Protecting Engineers in Professional Service Contracts
What You Need to Know About Broad Form Indemnification and the "Duty to Defend" in contracts
Broad Form Indemnification
The Dangers of Broad Form Indemnification in Contracts
What does it mean when a contract requires the engineer or another design professional to “indemnify” a client?
Well, “indemnify” simply means “to compensate for a loss.” For example, in a contract for engineering services, an indemnification clause might ask for compensation for damages caused by the engineer’s professional negligence. This is typically acceptable since professional liability insurance covers that risk.
The problem is that the indemnification clause could open the door to much broader – and much more dangerous – financial risk.
Unreasonable indemnification clauses may ask engineers to take financial responsibility for any of their actions, whether negligent or not - or even damages just “related” to their work. Such clauses may even require the engineer to pay for damages caused by other parties.
Can you imagine being asked by another party to pay for damages they caused? This is called “broad-form indemnification,” it’s unfair, and it should not be allowed in any design professional contracts.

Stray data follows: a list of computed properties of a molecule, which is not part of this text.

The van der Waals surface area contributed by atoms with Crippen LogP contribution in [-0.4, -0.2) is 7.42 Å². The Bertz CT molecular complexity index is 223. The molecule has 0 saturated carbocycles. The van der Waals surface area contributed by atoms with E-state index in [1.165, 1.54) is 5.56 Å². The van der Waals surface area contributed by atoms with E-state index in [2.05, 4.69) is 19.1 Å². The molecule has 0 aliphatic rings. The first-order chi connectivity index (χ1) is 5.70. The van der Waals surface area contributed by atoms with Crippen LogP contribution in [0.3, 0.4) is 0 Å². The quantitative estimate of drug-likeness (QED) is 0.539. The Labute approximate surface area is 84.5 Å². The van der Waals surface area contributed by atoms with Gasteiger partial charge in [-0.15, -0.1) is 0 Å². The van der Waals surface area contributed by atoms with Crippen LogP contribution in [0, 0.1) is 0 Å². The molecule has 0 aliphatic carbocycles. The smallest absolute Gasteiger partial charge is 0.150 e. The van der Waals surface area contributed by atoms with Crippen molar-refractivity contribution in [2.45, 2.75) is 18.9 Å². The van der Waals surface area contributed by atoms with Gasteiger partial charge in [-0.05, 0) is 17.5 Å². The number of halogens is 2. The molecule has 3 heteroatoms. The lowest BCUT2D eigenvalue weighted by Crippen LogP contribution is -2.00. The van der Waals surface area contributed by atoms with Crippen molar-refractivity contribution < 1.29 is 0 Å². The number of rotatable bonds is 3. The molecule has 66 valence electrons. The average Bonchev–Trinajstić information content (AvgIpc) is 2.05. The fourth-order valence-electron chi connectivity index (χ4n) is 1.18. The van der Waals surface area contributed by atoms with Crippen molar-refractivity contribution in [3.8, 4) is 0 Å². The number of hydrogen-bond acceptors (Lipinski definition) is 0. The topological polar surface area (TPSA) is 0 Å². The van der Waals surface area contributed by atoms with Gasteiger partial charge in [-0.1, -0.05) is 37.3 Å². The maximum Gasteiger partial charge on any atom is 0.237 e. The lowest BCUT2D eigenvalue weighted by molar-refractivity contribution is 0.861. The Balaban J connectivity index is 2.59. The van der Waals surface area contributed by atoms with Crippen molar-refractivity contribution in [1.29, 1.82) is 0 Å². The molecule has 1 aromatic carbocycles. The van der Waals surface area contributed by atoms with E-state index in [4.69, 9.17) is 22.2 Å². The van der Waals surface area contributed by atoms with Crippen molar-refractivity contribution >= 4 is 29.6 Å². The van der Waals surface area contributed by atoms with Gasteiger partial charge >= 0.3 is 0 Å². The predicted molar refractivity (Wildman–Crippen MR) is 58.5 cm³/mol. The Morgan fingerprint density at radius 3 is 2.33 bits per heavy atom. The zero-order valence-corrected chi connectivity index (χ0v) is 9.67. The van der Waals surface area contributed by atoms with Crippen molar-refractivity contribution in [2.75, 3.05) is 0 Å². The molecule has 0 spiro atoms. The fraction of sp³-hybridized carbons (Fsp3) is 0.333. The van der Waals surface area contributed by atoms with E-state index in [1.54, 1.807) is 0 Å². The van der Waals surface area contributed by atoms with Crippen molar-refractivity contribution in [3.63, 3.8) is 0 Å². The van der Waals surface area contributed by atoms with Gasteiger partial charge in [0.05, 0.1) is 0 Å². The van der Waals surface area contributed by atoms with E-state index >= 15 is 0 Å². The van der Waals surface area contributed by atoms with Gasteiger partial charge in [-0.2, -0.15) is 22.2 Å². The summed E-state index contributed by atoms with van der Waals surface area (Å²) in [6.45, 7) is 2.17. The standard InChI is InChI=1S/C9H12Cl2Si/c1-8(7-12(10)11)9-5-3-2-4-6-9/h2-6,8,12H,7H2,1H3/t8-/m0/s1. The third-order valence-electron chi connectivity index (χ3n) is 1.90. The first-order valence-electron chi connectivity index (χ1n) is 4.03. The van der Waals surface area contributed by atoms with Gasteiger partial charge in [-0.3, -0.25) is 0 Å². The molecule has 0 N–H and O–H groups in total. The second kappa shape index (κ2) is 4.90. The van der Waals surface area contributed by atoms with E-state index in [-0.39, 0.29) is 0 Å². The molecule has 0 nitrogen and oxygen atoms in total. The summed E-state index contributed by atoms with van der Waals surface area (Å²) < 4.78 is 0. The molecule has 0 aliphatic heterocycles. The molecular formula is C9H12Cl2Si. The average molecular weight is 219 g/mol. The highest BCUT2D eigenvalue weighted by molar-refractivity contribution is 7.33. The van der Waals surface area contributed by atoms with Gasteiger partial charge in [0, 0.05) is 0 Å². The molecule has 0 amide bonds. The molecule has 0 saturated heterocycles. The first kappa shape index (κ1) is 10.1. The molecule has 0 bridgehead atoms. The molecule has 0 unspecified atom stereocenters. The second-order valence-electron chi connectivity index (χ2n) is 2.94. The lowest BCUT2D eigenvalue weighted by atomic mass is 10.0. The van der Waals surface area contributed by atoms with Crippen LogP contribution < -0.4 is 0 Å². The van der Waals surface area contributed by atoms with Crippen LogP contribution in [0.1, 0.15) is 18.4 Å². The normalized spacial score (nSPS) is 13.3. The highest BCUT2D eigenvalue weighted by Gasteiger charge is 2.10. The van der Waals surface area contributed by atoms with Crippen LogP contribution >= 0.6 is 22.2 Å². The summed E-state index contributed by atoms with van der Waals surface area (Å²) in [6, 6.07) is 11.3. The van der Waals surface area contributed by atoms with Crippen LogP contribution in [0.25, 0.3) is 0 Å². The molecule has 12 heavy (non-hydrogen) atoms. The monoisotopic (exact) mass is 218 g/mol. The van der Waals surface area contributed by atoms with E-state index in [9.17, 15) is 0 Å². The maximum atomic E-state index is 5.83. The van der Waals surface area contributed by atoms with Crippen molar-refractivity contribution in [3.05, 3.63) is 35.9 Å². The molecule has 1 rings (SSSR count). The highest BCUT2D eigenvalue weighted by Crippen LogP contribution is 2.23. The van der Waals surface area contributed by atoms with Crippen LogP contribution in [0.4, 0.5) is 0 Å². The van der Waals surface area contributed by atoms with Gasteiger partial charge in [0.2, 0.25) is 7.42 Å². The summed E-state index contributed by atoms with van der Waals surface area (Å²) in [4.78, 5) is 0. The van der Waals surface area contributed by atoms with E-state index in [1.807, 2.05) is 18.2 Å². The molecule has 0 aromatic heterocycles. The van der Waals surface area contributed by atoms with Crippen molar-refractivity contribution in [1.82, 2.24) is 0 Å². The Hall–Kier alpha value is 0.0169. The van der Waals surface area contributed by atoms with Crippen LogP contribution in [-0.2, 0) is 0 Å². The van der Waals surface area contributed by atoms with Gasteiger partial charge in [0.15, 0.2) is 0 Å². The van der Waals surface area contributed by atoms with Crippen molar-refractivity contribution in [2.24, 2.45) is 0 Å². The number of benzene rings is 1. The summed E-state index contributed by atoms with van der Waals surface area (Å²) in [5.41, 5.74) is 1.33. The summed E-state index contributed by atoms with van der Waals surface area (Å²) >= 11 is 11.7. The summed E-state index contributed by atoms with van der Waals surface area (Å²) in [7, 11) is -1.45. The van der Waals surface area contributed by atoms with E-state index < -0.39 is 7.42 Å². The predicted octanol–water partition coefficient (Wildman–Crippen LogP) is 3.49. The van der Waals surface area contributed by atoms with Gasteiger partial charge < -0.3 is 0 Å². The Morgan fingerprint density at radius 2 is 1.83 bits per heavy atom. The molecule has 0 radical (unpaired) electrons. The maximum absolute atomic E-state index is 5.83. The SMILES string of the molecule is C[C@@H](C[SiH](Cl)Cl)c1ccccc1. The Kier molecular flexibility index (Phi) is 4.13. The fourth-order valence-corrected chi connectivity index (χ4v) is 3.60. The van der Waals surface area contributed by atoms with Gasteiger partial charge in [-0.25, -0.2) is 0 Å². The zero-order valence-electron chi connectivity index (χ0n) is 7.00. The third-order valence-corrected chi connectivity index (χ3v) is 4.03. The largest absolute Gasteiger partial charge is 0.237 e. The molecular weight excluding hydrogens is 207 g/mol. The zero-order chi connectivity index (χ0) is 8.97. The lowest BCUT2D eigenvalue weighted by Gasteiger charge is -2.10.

Keep in mind that very often engineers and other design professionals have no choice but to accept unfair indemnification provisions. The bargaining power is usually on the client’s side.
The only way to protect ALL design professionals from this financially devastating risk is to do what a number of states have done already: pass a law to make broad form indemnification contractual provisions void and unenforceable.
Duty to Defend
The "Duty to Defend" in Engineering Professional Services Contracts
Some engineering contracts call for an engineer or another design professional to pay the legal expenses of a client even if the engineer didn't do anything wrong.
This is fundamentally unfair. If a client is sued by a third party, this “duty to defend” clause can mean, for example, that an engineer would have to pay the client’s legal fees in addition to its own without any finding that the engineer was at fault. Paying on the “duty to defend” could bankrupt a design professional firm for the sake of covering someone else's legal expenses even though, again, the firm might have done nothing wrong.
Keep in mind that engineers and other design professionals are not contractors, and their insurance coverage is not the same. Professional liability insurance for design professionals only covers damages to the extent caused by their own professional negligence. A “duty to defend” obligation not tied to a finding of negligence is unlikely to be covered.
This uninsured risk could prove financially disastrous, especially for small firms on large projects. It’s important for engineers to always push back hard on a “duty to defend” clause in their contract. This clause is, simply put, unacceptable and uninsurable. Whenever possible, this clause should be negotiated out of the contract. But that’s not all. The only way to protect all design professionals from this financially devastating risk is to do what a number of states have done already: pass a law to make the “duty to defend” contractual provision void and unenforceable.
For More Information, Contact:
Charles Kim, ACEC General Counsel